• Xenoblade Chronicles is a science fiction role-playing video game for the Wii which features a floating city, Alcamoth.
  • Tokyo Wakusei Planetokio is a science fiction adventure video game for the Sony PlayStation where the main action takes place in floating cities.
  • Kimino Yusha is a science fiction role-playing video game for the Nintendo DS which features a floating land, Midalias.
  • In RuneScape, each clan is assigned to a floating island built by Armadyl, called a "Clan Fortress".
  • Cave Story is set entirely on a floating island.
  • In LittleBigPlanet 3, Bunkum Lagoon is a floating city in the sky that is located on Planet Bunkum (however, the name suggests that it is located on water and sea creatures feature heavily in this stage of the game).
  • In the Skylanders franchise, the world of Skylands consists of many floating islands.
  • The game Project Nomads features a world of floating islands, one of which is controlled by the player.
  • Fortnite's battle royale mode previously had a floating island, held up by a giant purple cube, that was powered by a crack in time. The cube went on to let of an explosion that destroyed the island. The island was only in-game from September 27 to November 4, 2018.
  • The academy faction towns in Heroes of Might and Magic V, are Magocracy-controlled floating cities known as the Silver Cities.
  • Black Skylands is set the fictional floating continent of Aspya.
  • In Wolfenstein II: The New Colossus, the Nazis successfully established a floating city on top of a tall mountain, the city was abandoned after they were forced to pull their forces from America due to a revolution taking place.
  • Apex Legends features a map named Olympus, a vibrant futuristic city flying high above the planet Psamathe.
  • In Genshin Impact, the mysterious floating island known as Celestia (Chinese: 天空岛) looms high in the skies over the continent of Teyvat, and is said to be the realm of the gods.


See alsoEdit


  1. ^ Homer (2008) [8th century BCE]. "10.1". In Shewring, Walter (ed.). The Odyssey.
  2. ^ "Medieval Sourcebook: Agobard of Lyons (9th Century): On Hail and Thunder".
  3. ^ Swift, Jonathan (2008). Gulliver's Travels. Oxford Univesrsity Press. pp. 141–203. ISBN 9780191579615.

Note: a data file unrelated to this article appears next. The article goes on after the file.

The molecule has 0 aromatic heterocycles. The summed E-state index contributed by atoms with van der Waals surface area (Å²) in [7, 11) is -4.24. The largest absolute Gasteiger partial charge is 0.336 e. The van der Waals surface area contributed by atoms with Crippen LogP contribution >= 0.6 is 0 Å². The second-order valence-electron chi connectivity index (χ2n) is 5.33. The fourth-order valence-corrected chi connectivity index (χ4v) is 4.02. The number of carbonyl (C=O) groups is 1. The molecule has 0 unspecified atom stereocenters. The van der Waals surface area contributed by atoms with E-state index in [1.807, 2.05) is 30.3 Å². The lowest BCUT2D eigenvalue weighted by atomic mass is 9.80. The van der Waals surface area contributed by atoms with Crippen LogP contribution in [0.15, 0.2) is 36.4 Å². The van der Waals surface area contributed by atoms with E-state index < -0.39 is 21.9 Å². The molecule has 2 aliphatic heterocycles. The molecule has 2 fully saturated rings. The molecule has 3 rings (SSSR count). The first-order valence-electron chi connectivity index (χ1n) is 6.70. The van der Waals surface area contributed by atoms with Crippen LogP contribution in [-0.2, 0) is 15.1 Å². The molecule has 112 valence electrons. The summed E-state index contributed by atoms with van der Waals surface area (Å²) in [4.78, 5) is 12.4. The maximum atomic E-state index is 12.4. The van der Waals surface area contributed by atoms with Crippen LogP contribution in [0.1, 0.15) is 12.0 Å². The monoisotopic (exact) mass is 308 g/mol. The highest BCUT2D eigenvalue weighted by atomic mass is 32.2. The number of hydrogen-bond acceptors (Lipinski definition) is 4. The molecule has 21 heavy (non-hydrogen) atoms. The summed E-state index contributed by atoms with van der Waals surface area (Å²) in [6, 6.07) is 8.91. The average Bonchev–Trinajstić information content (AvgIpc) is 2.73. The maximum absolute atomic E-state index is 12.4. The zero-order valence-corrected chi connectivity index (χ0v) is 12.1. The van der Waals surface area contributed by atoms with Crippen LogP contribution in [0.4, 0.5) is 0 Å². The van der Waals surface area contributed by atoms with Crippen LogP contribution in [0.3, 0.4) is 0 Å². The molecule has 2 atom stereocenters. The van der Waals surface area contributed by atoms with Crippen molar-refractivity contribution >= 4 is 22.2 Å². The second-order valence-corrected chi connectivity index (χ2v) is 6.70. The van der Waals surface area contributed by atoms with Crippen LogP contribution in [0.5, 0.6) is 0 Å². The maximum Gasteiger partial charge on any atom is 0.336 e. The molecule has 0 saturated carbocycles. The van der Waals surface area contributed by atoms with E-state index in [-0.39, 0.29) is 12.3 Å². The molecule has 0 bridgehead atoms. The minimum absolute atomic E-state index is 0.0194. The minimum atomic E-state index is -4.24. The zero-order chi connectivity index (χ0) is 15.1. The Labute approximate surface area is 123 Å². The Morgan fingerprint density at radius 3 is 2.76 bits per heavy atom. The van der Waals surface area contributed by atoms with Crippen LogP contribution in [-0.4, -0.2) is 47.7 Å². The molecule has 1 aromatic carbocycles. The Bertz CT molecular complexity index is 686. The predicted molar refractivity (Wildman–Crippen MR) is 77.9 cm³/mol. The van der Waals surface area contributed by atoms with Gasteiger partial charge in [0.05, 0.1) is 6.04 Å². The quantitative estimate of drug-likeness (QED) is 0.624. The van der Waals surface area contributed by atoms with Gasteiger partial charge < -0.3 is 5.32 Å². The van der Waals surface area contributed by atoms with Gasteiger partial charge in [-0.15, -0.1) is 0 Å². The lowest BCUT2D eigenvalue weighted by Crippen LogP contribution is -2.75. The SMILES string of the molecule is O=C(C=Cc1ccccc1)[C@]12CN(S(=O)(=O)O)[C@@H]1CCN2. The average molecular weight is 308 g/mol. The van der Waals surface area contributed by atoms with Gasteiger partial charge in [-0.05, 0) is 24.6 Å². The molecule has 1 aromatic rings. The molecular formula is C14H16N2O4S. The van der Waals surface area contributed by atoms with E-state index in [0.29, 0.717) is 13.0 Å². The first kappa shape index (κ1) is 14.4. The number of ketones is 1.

4. ^ "Floating City". Tales of Future Past!. Archived from the original on 2008-09-16. Retrieved September 23, 2008. This illustration from the magazine Science and Invention of February 1922, …
  5. ^ Fuller, Buckminster; Kiyoshi Kuromiya (1981). Critical Path. St. Martin's Griffin. ISBN 0-312-17491-8.
  6. ^ Sennott, Stephen (2004). Encyclopedia of Twentieth Century Architecture. ISBN 9781579584337.
  7. ^ "Review: Parrish Art Museum's "Radical Seafaring" catalogue". 9 August 2016.
  8. ^ Landis, Geoffrey A. (Feb 2–6, 2003). "Colonization of Venus". Conference on Human Space Exploration, Space Technology & Applications International Forum, Albuquerque NM.[dead link]
  9. ^ Atkinson, Nancy (July 16, 2008). "Colonizing Venus With Floating Cities". Universe Today. Retrieved 2008-09-23.
  10. ^ Landis, quoted in Atkinson op. cit.
  11. ^ Seiff, A. (1983). "Thermal Structure of the Atmosphere of Venus". In Hunten, D.M.; et al. (eds.). Venus. Tucson, AZ: University of Arizona Press. pp. 215–279. Bibcode:1983vens.book..215S.
  12. ^ Riley, James Whitcomb; Booth, Franklin; Rogers, Bruce (1913). "The flying islands of the night". Indianapolis : Bobbs-Merrill.
  13. ^ Buckell, Tobias (Aug 19, 2008). "The Big Idea: Tobias Buckell". Whatever (Interview). Interviewed by John Scalzi. Retrieved 2008-09-23.
  14. ^ "Star Wars Databank: Cloud City". StarWars.com. Lucasfilm. Retrieved 21 April 2017.
  15. ^ Venise céleste (1è éd ed.). Paris: Ædena. 1984. p. 50, 95. ISBN 2905035013.
  16. ^ Island in the Sky at Inducks
  17. ^ The Floating Island at Inducks